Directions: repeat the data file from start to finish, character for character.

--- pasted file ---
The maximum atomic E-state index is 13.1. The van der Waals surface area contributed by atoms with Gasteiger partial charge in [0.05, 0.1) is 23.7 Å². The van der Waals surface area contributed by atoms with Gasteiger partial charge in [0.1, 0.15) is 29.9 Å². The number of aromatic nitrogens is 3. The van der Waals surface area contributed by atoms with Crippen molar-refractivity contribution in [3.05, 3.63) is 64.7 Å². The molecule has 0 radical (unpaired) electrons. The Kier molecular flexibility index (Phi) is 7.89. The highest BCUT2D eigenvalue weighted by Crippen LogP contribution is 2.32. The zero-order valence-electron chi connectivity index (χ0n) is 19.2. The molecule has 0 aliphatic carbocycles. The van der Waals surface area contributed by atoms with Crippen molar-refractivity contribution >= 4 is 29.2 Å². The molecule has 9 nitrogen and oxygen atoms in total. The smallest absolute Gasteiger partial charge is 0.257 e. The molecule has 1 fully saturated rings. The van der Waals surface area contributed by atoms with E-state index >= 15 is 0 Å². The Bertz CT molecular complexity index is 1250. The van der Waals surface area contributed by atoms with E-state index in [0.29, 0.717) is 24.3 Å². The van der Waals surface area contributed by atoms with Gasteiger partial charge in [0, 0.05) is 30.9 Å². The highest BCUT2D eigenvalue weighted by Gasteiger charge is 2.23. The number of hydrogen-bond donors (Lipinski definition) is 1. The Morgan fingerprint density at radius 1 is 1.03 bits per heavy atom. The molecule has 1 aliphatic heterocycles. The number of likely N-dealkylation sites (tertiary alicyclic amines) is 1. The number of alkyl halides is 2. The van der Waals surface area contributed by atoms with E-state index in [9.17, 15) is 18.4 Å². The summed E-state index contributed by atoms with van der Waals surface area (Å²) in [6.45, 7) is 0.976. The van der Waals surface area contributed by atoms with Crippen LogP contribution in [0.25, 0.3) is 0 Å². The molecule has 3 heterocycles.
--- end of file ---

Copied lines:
The maximum atomic E-state index is 13.1. The van der Waals surface area contributed by atoms with Gasteiger partial charge in [0.05, 0.1) is 23.7 Å². The van der Waals surface area contributed by atoms with Gasteiger partial charge in [0.1, 0.15) is 29.9 Å². The number of aromatic nitrogens is 3. The van der Waals surface area contributed by atoms with Crippen molar-refractivity contribution in [3.05, 3.63) is 64.7 Å². The molecule has 0 radical (unpaired) electrons. The Kier molecular flexibility index (Phi) is 7.89. The highest BCUT2D eigenvalue weighted by Crippen LogP contribution is 2.32. The zero-order valence-electron chi connectivity index (χ0n) is 19.2. The molecule has 0 aliphatic carbocycles. The van der Waals surface area contributed by atoms with Crippen molar-refractivity contribution >= 4 is 29.2 Å². The molecule has 9 nitrogen and oxygen atoms in total. The smallest absolute Gasteiger partial charge is 0.257 e. The molecule has 1 fully saturated rings. The van der Waals surface area contributed by atoms with E-state index >= 15 is 0 Å². The Bertz CT molecular complexity index is 1250. The van der Waals surface area contributed by atoms with E-state index in [0.29, 0.717) is 24.3 Å². The van der Waals surface area contributed by atoms with Gasteiger partial charge in [0, 0.05) is 30.9 Å². The highest BCUT2D eigenvalue weighted by Gasteiger charge is 2.23. The number of hydrogen-bond donors (Lipinski definition) is 1. The Morgan fingerprint density at radius 1 is 1.03 bits per heavy atom. The molecule has 1 aliphatic heterocycles. The number of likely N-dealkylation sites (tertiary alicyclic amines) is 1. The number of alkyl halides is 2. The van der Waals surface area contributed by atoms with E-state index in [9.17, 15) is 18.4 Å². The summed E-state index contributed by atoms with van der Waals surface area (Å²) in [6.45, 7) is 0.976. The van der Waals surface area contributed by atoms with Crippen LogP contribution in [0.25, 0.3) is 0 Å². The molecule has 3 heterocycles.